PETA: Denver is for (chicken) lovers
"Screw you, Mayor McCheese."
By now, you've no doubt heard that PETA wants to install a bloodied-and-bandaged 250-pound, five-and-a-half-foot chicken statue on the 16th Street Mall to protest the inhumane ways that McDonald's turns chicken-shaped chickens into Shrek-shaped Chicken McNuggets.
PETA has gotten tangled in some red tape, though; click here to see PDFs of PETA's permit application, a letter from the Downtown Denver Partnership pooh-poohing the statue (but then, it didn't want a Pinches Tacos gourmet food cart, either), and a terse e-mail to PETA from Denver Public Works.
If the outspoken animal-rights organization manages to win permission (over the objections of the Denver Post, among others), the Denver installation would mark the debut of the organization's "McCruelty" statue, reportedly designed by New Yorker cartoonist Harry Bliss. Why did PETA choose the Mile High City for its beat-up bird's coming out? Because we're just so darn nice.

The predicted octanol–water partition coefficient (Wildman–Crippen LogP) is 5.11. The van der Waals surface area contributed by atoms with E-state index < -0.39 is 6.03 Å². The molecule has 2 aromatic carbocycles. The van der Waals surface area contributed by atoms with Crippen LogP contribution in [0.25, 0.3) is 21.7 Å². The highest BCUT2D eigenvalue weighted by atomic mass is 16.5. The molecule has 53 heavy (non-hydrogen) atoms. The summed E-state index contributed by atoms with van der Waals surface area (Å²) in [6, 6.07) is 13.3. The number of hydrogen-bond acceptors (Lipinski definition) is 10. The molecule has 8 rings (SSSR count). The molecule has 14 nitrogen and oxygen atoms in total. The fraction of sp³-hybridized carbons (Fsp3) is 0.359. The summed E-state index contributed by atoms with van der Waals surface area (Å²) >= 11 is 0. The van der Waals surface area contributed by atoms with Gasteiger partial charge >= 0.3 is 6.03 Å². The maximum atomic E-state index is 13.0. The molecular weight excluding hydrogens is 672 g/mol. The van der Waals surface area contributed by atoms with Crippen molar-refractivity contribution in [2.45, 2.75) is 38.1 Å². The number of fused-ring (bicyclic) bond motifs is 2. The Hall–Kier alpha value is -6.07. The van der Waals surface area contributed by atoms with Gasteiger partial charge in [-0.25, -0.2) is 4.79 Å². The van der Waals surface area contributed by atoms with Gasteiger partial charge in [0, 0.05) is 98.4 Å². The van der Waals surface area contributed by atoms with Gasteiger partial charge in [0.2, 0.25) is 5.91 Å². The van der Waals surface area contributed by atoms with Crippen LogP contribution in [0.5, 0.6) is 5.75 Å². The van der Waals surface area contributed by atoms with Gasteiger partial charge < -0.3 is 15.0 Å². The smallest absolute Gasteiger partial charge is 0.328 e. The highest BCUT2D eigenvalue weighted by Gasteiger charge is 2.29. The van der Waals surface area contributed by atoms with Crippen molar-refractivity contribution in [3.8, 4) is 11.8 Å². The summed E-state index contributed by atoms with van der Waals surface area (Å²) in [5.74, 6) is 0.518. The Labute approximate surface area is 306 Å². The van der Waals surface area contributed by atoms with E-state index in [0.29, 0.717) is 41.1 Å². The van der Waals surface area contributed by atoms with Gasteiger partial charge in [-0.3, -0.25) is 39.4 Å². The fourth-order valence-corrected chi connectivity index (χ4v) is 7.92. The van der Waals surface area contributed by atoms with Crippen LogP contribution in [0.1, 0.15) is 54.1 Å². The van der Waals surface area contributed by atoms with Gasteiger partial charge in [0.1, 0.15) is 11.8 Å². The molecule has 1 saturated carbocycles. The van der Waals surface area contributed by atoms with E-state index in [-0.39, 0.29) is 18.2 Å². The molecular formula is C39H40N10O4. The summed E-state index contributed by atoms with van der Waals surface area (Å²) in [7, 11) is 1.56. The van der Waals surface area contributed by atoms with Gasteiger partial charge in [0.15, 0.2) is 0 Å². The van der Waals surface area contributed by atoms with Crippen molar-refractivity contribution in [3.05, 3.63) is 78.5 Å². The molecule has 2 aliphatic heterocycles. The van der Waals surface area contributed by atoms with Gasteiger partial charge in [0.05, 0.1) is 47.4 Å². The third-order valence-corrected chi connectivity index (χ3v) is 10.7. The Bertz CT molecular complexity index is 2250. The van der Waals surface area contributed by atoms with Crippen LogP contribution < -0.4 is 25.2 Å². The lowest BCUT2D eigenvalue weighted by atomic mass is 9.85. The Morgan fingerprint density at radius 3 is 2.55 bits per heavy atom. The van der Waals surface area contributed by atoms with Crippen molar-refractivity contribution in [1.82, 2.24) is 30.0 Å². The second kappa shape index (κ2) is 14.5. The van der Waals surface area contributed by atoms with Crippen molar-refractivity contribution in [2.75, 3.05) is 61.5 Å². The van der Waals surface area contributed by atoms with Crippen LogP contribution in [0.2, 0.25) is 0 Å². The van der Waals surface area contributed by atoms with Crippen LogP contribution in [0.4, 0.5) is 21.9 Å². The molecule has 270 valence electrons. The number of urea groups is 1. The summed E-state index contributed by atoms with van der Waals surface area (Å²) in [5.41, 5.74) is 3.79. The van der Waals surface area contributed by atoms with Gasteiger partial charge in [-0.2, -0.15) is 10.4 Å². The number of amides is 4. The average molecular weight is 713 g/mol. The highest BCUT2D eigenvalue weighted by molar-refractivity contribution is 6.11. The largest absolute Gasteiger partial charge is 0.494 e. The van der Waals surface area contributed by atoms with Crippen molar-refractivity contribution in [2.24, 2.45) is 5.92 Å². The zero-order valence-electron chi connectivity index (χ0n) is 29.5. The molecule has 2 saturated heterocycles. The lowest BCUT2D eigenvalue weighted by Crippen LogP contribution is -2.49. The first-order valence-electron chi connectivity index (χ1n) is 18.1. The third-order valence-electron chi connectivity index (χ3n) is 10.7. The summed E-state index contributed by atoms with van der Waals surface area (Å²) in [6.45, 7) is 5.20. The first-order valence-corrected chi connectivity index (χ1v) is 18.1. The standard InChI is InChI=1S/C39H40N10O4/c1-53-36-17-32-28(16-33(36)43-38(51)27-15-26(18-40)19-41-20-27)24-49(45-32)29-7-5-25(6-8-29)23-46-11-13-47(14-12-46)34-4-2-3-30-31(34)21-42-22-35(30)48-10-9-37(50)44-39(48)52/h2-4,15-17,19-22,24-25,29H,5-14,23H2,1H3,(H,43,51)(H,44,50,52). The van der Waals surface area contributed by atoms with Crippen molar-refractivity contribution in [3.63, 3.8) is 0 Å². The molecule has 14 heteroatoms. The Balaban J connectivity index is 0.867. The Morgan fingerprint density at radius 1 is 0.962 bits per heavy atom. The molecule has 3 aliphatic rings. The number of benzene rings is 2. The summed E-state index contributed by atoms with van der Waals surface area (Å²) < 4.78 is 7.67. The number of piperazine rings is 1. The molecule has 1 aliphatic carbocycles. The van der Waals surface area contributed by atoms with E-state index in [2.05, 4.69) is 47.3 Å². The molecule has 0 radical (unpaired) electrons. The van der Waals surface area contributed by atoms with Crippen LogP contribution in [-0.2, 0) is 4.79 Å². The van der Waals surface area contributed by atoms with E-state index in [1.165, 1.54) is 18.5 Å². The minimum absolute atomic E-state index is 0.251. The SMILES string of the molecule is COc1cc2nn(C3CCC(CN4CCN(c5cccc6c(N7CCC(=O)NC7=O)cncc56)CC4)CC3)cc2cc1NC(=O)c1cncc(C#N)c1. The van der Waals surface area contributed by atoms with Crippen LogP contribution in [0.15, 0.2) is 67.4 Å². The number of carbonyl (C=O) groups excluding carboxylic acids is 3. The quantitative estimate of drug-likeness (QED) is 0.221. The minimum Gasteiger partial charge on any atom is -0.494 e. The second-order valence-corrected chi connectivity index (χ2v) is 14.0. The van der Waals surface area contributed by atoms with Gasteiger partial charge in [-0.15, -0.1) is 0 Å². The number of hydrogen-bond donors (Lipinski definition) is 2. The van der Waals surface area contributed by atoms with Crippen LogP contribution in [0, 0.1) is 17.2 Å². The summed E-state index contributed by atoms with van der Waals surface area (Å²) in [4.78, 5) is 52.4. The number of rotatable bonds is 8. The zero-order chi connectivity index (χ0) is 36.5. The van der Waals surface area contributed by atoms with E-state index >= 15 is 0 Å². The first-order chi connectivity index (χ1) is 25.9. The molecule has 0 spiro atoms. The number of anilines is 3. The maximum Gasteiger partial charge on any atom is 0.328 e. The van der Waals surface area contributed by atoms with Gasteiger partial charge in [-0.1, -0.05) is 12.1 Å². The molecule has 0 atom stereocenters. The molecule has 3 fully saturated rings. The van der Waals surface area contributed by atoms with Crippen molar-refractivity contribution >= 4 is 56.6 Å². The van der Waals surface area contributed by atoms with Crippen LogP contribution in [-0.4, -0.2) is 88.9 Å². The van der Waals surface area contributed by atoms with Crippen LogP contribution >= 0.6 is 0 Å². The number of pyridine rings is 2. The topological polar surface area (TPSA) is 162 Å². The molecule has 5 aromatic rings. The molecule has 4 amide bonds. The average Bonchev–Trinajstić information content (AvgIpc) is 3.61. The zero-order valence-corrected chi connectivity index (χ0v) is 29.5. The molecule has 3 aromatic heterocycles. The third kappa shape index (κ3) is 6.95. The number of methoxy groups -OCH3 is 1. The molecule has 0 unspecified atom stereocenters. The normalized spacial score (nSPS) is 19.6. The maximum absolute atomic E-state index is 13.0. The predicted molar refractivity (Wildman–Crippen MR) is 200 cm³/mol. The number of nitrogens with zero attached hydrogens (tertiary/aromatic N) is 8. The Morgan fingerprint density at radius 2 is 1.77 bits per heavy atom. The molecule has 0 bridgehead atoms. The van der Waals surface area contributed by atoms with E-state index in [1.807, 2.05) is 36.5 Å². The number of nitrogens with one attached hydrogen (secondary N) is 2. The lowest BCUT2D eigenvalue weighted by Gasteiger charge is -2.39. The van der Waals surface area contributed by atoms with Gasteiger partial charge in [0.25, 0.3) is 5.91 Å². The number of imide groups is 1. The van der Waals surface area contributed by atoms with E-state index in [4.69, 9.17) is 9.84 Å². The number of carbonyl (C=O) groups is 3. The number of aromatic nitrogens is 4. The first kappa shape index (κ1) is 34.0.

"We have brought our McDonald's campaign ... to Denver before and have gotten a very sympathetic response from the public," says PETA senior campaigner Ashley Byrne. "We found that people there are compassionate and don't like to see animals suffering, and that when they heard chickens were being scalded alive or having their wings and legs broken, they were horrified and didn't want any part of it."
Byrne says PETA hopes to have the statue in place by mid-June, just in time for summertime visitors to the 16th Street Mall to be shocked, horrified and grossed out.
Get the Food & Drink Newsletter
Our weekly guide to Denver dining includes food news and reviews, as well as dining events and interviews with chefs and restaurant owners.